Unfortunately, if it scores big for sound quality, the E2 doesn’t do so well when it comes to usability. Part of the problem sits with the cut-down control set and the lack of any audible or visual feedback, except when you’re switching between sound presets. You can switch shuffle mode on and off or skip tracks, but there’s no way of using or flicking between playlists, or of flicking from one album to another. It’s not perfect, but it’s something the iPod shuffle actually manages quite well, and it’s a shame that the E2 can’t match Apple feature for feature here.
What’s more, while the decision to use small, identically sized, symmetrically aligned buttons on either side of the unit might work from a design point of view, it can make it hard to hit the right control when you’re not looking straight at the E2 in decent lighting. Try to change the volume, and a good half of the time you’ll end up skipping the track, and visa-versa. Neither of these issues is a deal-breaker, and if you just want a player you can leave in Shuffle mode then you won’t get too annoyed. All the same, I’d be a liar if I said that it didn’t drag my overall opinion down.
On the plus side, there’s definitely one other area where the E2 beats the iPod shuffle, and that’s on price. The cheapest 2GB shuffle will currently set you back £45, with the 4GB model taking that up to £59, or £75 if you’re the sort of mug who fancies the stainless steel model. Add the Apple In-Ear Headphones you’ll need to get a decent sound out of it, and you’re talking about a hefty £104 total outlay (though you could get this down by buying a £15 Belkin headphone adaptor and some cheaper IEMs). Buy even the 4GB E2 for £35 and spend £20 to £35 on headphones and you’ll get a better sound for much, much less.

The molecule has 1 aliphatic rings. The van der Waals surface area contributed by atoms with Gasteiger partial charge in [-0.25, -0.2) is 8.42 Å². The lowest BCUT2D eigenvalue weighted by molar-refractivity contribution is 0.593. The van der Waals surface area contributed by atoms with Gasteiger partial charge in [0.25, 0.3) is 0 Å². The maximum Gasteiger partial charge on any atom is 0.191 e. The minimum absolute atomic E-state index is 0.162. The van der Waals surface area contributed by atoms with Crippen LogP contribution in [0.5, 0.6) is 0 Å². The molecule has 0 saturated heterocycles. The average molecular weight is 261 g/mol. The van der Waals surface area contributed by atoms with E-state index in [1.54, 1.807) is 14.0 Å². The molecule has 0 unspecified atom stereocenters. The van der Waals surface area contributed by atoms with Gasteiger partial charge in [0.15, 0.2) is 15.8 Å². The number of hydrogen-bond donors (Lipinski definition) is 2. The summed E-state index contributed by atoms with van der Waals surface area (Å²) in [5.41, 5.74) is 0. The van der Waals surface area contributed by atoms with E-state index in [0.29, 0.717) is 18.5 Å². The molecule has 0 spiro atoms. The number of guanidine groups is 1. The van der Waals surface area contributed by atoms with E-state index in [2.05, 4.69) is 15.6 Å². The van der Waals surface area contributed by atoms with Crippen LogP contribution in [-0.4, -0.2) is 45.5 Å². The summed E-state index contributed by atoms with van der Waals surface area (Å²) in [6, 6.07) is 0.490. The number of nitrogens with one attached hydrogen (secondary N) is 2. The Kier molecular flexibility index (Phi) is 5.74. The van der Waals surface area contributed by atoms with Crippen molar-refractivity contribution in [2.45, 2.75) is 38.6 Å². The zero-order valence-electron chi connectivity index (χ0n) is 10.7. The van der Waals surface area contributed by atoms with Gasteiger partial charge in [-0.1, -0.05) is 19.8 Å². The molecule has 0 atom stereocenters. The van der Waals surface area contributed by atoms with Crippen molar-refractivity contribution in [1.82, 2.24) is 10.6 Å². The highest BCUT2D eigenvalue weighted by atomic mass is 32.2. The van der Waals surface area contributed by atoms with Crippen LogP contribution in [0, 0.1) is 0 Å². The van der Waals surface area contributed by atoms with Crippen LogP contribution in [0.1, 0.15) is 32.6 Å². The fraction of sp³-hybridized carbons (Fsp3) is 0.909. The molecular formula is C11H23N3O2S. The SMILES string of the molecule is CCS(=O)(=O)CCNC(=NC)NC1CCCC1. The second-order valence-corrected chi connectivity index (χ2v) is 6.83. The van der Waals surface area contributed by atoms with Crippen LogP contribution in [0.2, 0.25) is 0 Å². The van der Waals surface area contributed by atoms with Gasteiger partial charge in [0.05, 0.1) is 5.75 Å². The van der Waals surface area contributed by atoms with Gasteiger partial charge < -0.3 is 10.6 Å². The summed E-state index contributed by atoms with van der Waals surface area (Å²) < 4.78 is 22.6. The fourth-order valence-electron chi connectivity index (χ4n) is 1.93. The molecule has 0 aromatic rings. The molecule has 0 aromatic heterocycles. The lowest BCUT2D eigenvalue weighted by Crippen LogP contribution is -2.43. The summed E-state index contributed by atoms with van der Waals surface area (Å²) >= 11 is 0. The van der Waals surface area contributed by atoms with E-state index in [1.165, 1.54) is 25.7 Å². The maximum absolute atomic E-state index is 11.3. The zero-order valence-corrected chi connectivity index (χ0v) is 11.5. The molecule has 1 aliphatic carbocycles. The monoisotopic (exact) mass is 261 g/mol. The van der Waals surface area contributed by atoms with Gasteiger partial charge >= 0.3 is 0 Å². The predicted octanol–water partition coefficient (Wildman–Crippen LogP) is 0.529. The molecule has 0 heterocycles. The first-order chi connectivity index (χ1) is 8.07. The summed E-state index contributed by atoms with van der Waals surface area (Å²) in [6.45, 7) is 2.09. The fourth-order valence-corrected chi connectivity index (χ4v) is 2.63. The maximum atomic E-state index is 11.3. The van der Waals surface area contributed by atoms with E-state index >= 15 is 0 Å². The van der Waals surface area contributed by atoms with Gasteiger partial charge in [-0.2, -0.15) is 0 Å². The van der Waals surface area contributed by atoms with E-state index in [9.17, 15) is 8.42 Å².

Is this enough to put our few gripes about usability in perspective? Up to a point. Unless you’re obsessed with size and style the E2 is certainly a better buy than the shuffle. But when you consider that it’s not actually that much smaller or lighter than the SanDisk Clip+ you have to wonder whether the compromise is really worth it. As a take anywhere player the E2 has the shuffle beat, but is it the ultimate ultra-portable? Nope. Not quite.
A strong, top value rival to the iPod Shuffle, which skilfully avoids the limitations of the Apple player, but suffers slightly when it comes to usability.